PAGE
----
‘Her Body and Other Parties’ gives shape to female stories

Feb. 4, 2019, 1:00 a.m.

Carmen Maria Machado’s debut collection of short stories, “Her Body and Other Parties,” oscillates between the horrifying and humorous, the fantastical and psychologically troubling, the uncanny and original. All eight stories feature women on the verge of becoming “madwomen in the attic,” challenging genre archetypes and traditional notions of femininity with inspiration from fairy tales, fables, eroticism, urban legend and queer theory.

With a deft eye for astounding surreal imagery balanced by her straightforward tone, Machado emphasizes the unspoken harsh reality of many women’s lives and the violence that plagues their bodies, along with the fracturing repercussions on the mind. While each story can stand alone, every tale adds layers of interpretation to the others, coalescing into a deeply moving exploration of the female psyche that is sensual (with much explicit sexual detail) and sensitive to the multifaceted experience of trauma.

In order, from the table of contents:

“The Husband Stitch”: This piece inventively draws from the popular horror short story “The Girl with the Green Ribbon” (also retold as “The Velvet Ribbon,” with various other renditions). It is interspersed with other urban legends like the hook-handed murderer and the wife who cooks a human liver for her husband, and even the occasional stage direction (e.g. read this story with a chorus of women’s voices). With aims to break tradition, the narrator boldly pursues her sexual desires, eventually marrying a boy and offering her love with the promise that he will never unwrap the green ribbon around her neck as “it just isn’t yours.” However, her husband becomes maniacally obsessed with the ribbon and the mystery it represents, claiming “a wife should have no secrets.” Their toddler son who first accepted it as part of his mother soon follows his father’s example and touches it, and forever “something is lost between us.”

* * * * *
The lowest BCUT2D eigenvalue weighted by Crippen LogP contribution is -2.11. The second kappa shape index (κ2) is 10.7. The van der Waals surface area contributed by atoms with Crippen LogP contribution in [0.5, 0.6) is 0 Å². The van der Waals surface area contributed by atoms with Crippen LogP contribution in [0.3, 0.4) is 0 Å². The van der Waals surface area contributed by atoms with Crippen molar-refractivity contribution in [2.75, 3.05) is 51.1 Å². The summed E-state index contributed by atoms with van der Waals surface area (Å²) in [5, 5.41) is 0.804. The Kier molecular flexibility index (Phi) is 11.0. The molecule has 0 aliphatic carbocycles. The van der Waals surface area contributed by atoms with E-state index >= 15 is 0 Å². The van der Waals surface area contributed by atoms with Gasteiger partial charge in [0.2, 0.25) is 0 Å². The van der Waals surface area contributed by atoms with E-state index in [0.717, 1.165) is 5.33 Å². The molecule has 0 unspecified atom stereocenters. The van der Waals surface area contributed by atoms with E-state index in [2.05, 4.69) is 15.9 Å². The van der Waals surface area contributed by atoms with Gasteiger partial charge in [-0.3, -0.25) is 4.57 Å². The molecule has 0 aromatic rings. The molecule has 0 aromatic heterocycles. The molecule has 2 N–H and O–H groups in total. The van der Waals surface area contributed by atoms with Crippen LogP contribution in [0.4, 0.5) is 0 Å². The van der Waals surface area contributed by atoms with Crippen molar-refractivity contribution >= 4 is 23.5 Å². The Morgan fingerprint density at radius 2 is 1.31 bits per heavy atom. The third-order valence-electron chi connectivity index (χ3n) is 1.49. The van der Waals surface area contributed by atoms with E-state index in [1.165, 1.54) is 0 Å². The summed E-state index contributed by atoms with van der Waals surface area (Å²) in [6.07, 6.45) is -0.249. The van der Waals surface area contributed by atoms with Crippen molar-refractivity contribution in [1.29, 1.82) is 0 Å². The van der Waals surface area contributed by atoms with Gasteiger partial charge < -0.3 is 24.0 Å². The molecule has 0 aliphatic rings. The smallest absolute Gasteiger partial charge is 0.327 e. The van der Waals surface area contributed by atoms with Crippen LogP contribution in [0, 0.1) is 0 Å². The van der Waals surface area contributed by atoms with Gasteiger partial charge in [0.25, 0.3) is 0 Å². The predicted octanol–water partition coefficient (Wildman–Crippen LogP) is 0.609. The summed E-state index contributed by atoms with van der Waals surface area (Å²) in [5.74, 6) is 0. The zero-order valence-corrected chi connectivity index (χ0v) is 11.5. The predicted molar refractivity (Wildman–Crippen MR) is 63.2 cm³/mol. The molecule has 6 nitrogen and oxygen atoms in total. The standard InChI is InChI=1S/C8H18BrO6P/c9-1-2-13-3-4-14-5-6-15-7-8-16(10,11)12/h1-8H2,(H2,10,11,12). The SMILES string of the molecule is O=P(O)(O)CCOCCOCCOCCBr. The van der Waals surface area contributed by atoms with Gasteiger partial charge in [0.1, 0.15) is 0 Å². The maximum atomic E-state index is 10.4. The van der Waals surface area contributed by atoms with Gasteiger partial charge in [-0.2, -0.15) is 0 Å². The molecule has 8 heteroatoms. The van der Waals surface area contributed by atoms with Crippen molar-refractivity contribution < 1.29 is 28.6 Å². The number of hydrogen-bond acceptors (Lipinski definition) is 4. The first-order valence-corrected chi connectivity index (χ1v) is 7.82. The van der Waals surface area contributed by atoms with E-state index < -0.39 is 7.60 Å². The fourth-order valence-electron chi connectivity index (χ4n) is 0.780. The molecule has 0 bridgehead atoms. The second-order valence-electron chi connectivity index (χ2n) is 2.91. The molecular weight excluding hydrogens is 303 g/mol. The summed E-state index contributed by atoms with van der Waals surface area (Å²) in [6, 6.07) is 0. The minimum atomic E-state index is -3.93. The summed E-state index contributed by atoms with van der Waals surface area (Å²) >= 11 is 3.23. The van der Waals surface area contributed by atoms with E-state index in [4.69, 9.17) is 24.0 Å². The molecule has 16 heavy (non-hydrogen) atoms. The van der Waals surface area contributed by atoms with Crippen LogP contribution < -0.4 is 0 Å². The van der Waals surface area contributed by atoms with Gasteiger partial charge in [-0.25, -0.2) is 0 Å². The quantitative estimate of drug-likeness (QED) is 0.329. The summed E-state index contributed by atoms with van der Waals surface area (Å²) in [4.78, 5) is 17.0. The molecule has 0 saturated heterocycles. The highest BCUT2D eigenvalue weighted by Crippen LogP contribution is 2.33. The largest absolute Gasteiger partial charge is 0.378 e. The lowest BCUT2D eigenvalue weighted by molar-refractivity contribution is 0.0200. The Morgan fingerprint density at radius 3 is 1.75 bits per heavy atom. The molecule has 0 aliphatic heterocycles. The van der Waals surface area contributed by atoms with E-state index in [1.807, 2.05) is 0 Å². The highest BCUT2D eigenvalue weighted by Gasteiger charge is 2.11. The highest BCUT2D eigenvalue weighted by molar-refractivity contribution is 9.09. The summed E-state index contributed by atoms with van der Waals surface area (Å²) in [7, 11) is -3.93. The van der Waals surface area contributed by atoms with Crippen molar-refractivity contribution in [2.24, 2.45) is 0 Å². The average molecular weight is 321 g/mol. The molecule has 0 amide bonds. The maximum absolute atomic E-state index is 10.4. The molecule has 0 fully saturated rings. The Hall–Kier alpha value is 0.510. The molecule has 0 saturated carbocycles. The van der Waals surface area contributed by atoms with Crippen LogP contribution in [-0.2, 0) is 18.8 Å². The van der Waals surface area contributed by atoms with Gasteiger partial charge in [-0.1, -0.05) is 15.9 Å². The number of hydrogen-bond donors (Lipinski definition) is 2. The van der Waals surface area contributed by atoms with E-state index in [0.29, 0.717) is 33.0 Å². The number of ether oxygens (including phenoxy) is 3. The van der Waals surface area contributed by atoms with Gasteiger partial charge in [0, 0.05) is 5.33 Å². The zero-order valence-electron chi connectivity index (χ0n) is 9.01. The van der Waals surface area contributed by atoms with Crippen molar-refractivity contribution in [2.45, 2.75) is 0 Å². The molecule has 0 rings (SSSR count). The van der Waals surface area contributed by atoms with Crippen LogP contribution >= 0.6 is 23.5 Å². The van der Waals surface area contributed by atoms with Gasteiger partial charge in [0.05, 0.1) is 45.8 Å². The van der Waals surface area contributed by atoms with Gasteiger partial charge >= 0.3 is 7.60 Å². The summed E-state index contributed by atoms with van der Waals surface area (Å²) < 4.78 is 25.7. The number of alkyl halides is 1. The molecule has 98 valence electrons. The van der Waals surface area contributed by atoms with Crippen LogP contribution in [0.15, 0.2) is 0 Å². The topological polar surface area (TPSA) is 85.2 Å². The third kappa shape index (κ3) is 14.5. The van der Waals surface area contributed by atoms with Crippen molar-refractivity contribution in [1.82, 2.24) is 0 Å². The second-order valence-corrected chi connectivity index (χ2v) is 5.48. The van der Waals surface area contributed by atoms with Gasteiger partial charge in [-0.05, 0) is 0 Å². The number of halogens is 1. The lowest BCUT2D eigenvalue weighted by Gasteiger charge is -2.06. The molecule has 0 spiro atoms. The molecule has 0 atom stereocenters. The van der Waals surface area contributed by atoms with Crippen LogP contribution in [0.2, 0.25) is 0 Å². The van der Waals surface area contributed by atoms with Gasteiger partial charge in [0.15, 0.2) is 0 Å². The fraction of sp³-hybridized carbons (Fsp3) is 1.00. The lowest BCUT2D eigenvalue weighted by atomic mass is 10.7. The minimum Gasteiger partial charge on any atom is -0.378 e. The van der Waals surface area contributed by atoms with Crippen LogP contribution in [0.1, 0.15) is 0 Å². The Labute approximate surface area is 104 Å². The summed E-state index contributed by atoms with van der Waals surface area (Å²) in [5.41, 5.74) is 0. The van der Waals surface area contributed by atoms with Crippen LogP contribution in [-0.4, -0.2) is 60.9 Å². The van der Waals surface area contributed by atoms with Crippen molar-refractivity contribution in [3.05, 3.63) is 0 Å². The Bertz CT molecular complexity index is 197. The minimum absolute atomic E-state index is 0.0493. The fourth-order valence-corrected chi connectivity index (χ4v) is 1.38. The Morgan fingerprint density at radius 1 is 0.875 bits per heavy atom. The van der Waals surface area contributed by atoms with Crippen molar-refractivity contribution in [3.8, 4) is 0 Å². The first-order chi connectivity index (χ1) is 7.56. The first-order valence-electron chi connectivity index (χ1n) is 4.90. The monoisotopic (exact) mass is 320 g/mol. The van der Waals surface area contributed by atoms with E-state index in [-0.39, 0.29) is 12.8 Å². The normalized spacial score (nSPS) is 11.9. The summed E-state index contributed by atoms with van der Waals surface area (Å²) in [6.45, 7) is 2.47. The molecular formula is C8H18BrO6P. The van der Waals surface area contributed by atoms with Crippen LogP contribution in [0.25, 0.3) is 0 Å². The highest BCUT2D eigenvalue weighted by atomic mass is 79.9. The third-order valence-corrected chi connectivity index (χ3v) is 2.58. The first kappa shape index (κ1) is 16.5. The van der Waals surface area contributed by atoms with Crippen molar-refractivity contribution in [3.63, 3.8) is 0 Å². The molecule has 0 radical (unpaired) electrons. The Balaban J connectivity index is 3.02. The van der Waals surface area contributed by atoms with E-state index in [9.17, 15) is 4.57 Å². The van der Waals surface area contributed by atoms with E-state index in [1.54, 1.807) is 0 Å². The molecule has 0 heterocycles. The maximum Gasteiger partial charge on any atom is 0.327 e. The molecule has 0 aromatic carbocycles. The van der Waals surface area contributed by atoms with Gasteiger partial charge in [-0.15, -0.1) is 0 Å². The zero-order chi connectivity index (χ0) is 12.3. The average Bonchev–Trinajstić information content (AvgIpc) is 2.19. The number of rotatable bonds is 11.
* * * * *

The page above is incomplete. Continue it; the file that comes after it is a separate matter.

One of my favorite short stories of all time, this work comments on how societal gender roles overemphasize female self-sacrifice and male aggression, which diminishes female independence and establishes inherently unbalanced marriage partnerships. (In one potent scene, she even undergoes “the husband stitch,” which references a post-birth medical procedure to tighten the vagina and give the man additional pleasure during intercourse, despite the woman’s pain.) As the narrator says of her husband, “he is not a bad man… and that is the root of my hurt.”

Amid raising her son to become a better man, she influences him by passing down folk tales that draw from the wellspring of women’s culture built through generations, even though these tales are traditionally disregarded in the public (male-dominated) eye. Similarly, Machado also reclaims these stories and female experiences as vitally necessary for a better future, especially as the act of such storytelling and discourse has created a community that thrives independently from patriarchal institutions. And as the narrative build-up would imply, the green ribbon is eventually untied, but not before the story unravels into a worthy finish.

“Inventory”: Alone on a deserted island, the protagonist describes the end of the world by taking inventory of all her sexual encounters (with the occasional wild escapade), with periphery details on how the apocalypse began. The narrative framework is quite interesting and parallels the outbreak of the disease (which ironically seems to have spread through sexual contact); as the narrator lists more people on her list, new victims fall ill. Though the narrator’s detachment from the situation initially left me unsatisfied, perhaps her tone results from her self-inflicted isolation, with the author’s intentional trimming of other plot lines to encourage us to read between the entries and contemplate physical absence itself.

“Mothers”: Told by an unreliable narrator, a woman seemingly has a biological child with her female ex-lover and must care for her newborn while in the throes of a drug-induced haze and potential mental illness. The story ends with uncertainty, as the child may not be hers (and if so, who are the original parents?) or could be a product of her fractured imagination. Poignant and sobering, the story intertwines the pains of motherhood and fears for one’s progeny with the distress from an abusive relationship and loss of one’s identity.